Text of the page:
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approved researcher means an individual to whom the Board has granted access to personal information held by it for the purposes of the statistical research.
As he pointed out in Committee, it is unclear whether the phrase for the purposes of statistical research grammatically qualifies the noun access or the verb held. I hope that the amendment clarifies that.
I will turn to what might be regarded as the more substantive amendments that were tabled by the hon. Member for Fareham and the hon. Member for Falmouth and Camborne (Julia Goldsworthy). The hon. Lady is right in many ways. The provisions and safeguards for the disclosure of data are not currently consistent and that is part of the purpose of these parts of the Bill. The hon. Gentleman based his remarks on a concern that, if
data were shared generally within Government, respondents to surveys might be increasingly reluctant to provide the data that we all require. Clause 36(1) is important because it contains a strong general prohibition on the sharing and disclosure of personal information. My hon. Friend the Member for Wolverhampton, South-West (Rob Marris) called it a blanket block.
There was concern about the interplay with clause 36(4)(a), in the context of sharing information with other Departments. Essentially, subsection 4(a) is an exception to subsection (1). It allows the sharing of data in circumstances in which the House has already considered and enacted provision for such data sharing to take place. In many respects, it would not be appropriateand perhaps not possiblefor the Bill to override the will and settled determination of the House in a variety of other legislation.
The particular concern, however, was clearly for the future and related to the sharing of data within Departments. The desire of the hon. Member for Fareham in relation to amendment No. 24 is to restrict the provision to apply to disclosures for the purposes of the board, or in other words the purposes of data handling. He may remember the discussions that we had in relation to clause 44. It provides for arrangements to see increased data sharingto the board from Departments and to Departments from the boardin circumstances in which those personal data-sharing arrangements are clear, agreed and specific, the data sharing takes place only for statistical purposes, and supplementary regulations subject to the affirmative procedure are brought before the House, so that the House will have the chance to scrutinise and approve any such arrangements in the future. In that way, we will be able to strike what I started by saying was the balance between the desire to see data sharing for specified and justified purposes, and a concern to see personal data protected with proper confidentiality safeguards.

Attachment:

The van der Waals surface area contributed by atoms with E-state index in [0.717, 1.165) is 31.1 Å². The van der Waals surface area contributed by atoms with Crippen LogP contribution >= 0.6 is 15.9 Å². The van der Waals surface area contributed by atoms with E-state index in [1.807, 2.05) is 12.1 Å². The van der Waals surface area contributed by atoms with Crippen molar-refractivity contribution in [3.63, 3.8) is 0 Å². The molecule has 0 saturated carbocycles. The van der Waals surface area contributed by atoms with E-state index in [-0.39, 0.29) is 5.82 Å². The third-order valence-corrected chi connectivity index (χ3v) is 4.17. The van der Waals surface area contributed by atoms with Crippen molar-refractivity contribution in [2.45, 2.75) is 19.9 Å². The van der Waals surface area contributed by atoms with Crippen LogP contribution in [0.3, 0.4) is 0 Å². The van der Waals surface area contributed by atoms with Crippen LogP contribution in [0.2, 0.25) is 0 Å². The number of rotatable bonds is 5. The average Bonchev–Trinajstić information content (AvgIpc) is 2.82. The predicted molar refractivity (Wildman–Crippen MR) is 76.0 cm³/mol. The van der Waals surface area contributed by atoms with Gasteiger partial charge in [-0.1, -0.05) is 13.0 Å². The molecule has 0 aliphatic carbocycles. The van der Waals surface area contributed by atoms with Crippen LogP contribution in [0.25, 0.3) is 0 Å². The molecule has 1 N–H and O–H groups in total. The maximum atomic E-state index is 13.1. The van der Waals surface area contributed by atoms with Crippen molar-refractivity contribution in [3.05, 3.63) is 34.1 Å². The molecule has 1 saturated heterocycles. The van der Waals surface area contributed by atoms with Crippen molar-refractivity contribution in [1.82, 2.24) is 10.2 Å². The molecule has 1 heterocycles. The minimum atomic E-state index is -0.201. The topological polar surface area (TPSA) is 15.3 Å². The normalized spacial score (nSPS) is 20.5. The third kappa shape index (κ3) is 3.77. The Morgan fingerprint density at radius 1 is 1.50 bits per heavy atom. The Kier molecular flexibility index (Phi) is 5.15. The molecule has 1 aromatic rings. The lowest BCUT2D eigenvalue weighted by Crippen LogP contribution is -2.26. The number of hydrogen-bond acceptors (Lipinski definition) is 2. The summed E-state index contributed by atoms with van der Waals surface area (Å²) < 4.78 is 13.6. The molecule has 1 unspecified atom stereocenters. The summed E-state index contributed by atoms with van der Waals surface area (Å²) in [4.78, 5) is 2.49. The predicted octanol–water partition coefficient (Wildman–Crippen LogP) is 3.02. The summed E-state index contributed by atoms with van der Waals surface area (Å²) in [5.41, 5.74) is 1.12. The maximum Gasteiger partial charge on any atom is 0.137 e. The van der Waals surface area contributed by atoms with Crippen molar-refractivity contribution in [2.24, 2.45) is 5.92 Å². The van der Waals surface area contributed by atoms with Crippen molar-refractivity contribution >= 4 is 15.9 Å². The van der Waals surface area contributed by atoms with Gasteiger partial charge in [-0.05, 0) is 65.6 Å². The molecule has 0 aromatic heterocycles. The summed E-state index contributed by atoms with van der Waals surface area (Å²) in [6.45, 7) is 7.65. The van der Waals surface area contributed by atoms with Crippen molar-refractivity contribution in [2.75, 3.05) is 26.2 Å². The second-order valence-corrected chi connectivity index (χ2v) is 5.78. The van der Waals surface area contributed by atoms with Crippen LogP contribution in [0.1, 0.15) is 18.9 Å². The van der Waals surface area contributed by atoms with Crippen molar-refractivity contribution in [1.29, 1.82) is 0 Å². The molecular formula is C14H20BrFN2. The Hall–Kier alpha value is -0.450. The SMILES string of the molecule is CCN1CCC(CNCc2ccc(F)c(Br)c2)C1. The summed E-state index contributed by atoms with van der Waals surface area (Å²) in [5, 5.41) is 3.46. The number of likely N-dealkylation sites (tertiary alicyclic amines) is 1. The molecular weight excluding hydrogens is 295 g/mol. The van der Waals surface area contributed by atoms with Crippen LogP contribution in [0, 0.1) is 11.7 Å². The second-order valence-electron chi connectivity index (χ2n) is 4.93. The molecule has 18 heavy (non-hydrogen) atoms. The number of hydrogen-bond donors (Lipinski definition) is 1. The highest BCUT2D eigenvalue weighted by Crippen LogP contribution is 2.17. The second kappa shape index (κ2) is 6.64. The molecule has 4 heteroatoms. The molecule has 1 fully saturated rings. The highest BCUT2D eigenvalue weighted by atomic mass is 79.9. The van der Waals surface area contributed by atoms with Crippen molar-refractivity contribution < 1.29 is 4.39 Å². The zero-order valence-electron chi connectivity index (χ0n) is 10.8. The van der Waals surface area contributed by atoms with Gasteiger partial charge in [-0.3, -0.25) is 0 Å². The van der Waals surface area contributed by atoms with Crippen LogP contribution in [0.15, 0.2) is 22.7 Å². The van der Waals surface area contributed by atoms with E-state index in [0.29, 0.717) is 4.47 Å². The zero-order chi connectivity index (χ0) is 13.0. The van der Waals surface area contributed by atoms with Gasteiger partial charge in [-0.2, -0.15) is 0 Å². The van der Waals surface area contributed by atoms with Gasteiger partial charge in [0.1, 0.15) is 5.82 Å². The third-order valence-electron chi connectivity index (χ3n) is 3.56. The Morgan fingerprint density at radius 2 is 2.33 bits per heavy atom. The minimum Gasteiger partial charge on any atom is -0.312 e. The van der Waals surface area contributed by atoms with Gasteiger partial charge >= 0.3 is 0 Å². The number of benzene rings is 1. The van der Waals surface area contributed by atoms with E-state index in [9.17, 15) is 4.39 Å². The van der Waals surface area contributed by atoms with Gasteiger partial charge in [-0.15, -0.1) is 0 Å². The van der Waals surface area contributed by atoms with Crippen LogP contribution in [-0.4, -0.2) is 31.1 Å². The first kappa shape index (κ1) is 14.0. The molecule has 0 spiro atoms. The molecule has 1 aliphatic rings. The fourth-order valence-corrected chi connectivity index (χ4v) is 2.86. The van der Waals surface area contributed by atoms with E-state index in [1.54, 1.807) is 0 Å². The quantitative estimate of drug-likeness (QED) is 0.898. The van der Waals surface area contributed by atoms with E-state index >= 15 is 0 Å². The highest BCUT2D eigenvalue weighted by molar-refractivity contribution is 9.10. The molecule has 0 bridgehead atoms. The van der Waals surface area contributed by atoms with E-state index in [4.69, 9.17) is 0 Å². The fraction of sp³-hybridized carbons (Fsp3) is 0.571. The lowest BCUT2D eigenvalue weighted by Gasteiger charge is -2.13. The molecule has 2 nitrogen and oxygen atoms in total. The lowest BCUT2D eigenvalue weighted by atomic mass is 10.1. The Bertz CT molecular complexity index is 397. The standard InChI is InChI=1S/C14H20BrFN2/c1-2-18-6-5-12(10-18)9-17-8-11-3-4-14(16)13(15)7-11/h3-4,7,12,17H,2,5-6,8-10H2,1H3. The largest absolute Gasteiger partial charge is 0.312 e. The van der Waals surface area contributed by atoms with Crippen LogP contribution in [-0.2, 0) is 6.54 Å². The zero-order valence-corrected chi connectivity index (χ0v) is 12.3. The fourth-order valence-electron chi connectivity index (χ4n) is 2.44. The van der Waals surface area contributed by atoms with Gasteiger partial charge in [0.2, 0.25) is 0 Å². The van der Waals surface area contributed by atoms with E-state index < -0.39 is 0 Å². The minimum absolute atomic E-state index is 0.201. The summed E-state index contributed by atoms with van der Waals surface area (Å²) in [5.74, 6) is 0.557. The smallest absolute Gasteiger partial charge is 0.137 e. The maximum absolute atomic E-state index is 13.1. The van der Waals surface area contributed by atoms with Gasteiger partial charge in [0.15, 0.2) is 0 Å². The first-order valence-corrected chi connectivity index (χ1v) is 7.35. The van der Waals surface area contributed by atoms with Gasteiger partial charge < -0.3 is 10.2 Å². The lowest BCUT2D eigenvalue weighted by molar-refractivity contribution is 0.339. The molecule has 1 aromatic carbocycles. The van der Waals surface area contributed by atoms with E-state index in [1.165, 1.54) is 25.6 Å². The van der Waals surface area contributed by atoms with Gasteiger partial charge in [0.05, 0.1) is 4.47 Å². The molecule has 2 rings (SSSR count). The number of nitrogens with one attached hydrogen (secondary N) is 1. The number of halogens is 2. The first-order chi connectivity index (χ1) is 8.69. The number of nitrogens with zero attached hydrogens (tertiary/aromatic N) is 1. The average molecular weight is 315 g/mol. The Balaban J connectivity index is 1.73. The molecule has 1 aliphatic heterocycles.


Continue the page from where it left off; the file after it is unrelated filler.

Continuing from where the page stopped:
it is required or permitted by any enactment.
The amendment would mean that that would apply only when the information was being made available for statistical purposes. I hope that the hon. Gentleman accepts that we do not want to limit the provision to allow disclosure only for statistical purposes because that may prevent existing data-sharing practices that occur in the specific cases where Parliament has previously debated and decided that data sharing is in the public interest. For that reason, I hope that he will not press his amendment.
Amendment No. 40 would allow personal information that was held by the board, its employees, or any other person who had received such information from the board to be used only to pursue the boards functions. I must say to the hon. Member for Falmouth and Camborne that the provision would limit the board too much because if there were other legitimate interests at stake, the board would not be able to disclose. For example, it would not be able to disclose for the purposes of criminal investigation or in response to a court order. Both those exceptions are identified in clause 36(4). She will appreciate
that although those purposes are outside the functions of the board, they are necessary, important and in the public interest.
The purpose of amendment No. 41 is not quite clear to me. It seems to have been designed to allow the National Statistician to disclose personal data in specific circumstances, but if that is the case, the amendment is redundant, because the same exceptions regarding the confidentiality prohibition that cover the National Statistician, as a member of the board, are in place under subsection (4). I am not certain whether it is the hon. Ladys intention that the amendment should remove three of the exceptions in subsection (4): that in paragraph (d), which will allow the board to disclose personal information that has lawfully been made public; that in paragraph (e), which will allow data to be shared if the disclosure occurs in pursuit of a court orderclearly, if the board was subject to a court order and there was no exception to allow the confidentiality restriction to be lifted, board employees would be subject to conflicting legal demandsand that in paragraph (f), which will allow for disclosure of personal information for the purposes of criminal investigations or criminal proceedings.